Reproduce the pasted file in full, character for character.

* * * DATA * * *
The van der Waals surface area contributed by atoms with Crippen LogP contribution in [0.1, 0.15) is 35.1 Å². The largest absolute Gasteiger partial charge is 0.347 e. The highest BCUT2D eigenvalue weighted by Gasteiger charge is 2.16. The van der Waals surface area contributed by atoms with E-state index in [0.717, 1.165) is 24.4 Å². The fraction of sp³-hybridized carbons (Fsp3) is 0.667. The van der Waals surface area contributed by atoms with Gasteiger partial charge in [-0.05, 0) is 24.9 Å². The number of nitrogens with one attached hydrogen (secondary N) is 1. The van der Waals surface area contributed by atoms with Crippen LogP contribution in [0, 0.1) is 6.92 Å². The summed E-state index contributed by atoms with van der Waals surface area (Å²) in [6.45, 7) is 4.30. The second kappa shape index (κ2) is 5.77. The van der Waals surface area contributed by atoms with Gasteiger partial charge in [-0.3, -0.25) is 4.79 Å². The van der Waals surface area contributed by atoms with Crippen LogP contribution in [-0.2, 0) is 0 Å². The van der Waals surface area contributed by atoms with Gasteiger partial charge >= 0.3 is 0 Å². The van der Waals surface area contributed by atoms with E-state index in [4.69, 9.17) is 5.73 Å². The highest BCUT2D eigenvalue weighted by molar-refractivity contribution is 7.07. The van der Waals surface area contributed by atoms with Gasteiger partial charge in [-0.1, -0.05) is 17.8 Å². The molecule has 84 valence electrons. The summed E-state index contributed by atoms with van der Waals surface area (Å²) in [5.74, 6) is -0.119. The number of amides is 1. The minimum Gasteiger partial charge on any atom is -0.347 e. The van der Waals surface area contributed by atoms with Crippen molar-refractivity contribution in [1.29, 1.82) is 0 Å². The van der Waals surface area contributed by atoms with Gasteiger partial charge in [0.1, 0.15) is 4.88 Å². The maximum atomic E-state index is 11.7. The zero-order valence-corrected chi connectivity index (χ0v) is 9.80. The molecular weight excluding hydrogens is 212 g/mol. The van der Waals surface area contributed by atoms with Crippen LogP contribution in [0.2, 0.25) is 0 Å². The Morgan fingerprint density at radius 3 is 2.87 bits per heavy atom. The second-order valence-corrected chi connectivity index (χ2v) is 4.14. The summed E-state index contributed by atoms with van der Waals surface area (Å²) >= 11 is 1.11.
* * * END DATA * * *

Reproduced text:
The van der Waals surface area contributed by atoms with Crippen LogP contribution in [0.1, 0.15) is 35.1 Å². The largest absolute Gasteiger partial charge is 0.347 e. The highest BCUT2D eigenvalue weighted by Gasteiger charge is 2.16. The van der Waals surface area contributed by atoms with E-state index in [0.717, 1.165) is 24.4 Å². The fraction of sp³-hybridized carbons (Fsp3) is 0.667. The van der Waals surface area contributed by atoms with Gasteiger partial charge in [-0.05, 0) is 24.9 Å². The number of nitrogens with one attached hydrogen (secondary N) is 1. The van der Waals surface area contributed by atoms with Crippen LogP contribution in [0, 0.1) is 6.92 Å². The summed E-state index contributed by atoms with van der Waals surface area (Å²) in [6.45, 7) is 4.30. The second kappa shape index (κ2) is 5.77. The van der Waals surface area contributed by atoms with Gasteiger partial charge in [-0.3, -0.25) is 4.79 Å². The van der Waals surface area contributed by atoms with Crippen LogP contribution in [-0.2, 0) is 0 Å². The van der Waals surface area contributed by atoms with Gasteiger partial charge >= 0.3 is 0 Å². The van der Waals surface area contributed by atoms with E-state index in [4.69, 9.17) is 5.73 Å². The highest BCUT2D eigenvalue weighted by molar-refractivity contribution is 7.07. The van der Waals surface area contributed by atoms with Gasteiger partial charge in [-0.1, -0.05) is 17.8 Å². The molecule has 84 valence electrons. The summed E-state index contributed by atoms with van der Waals surface area (Å²) in [5.74, 6) is -0.119. The number of amides is 1. The minimum Gasteiger partial charge on any atom is -0.347 e. The van der Waals surface area contributed by atoms with Crippen molar-refractivity contribution in [1.29, 1.82) is 0 Å². The van der Waals surface area contributed by atoms with Gasteiger partial charge in [0.1, 0.15) is 4.88 Å². The maximum atomic E-state index is 11.7. The zero-order valence-corrected chi connectivity index (χ0v) is 9.80. The molecular weight excluding hydrogens is 212 g/mol. The van der Waals surface area contributed by atoms with Crippen LogP contribution in [0.2, 0.25) is 0 Å². The Morgan fingerprint density at radius 3 is 2.87 bits per heavy atom. The second-order valence-corrected chi connectivity index (χ2v) is 4.14. The summed E-state index contributed by atoms with van der Waals surface area (Å²) >= 11 is 1.11.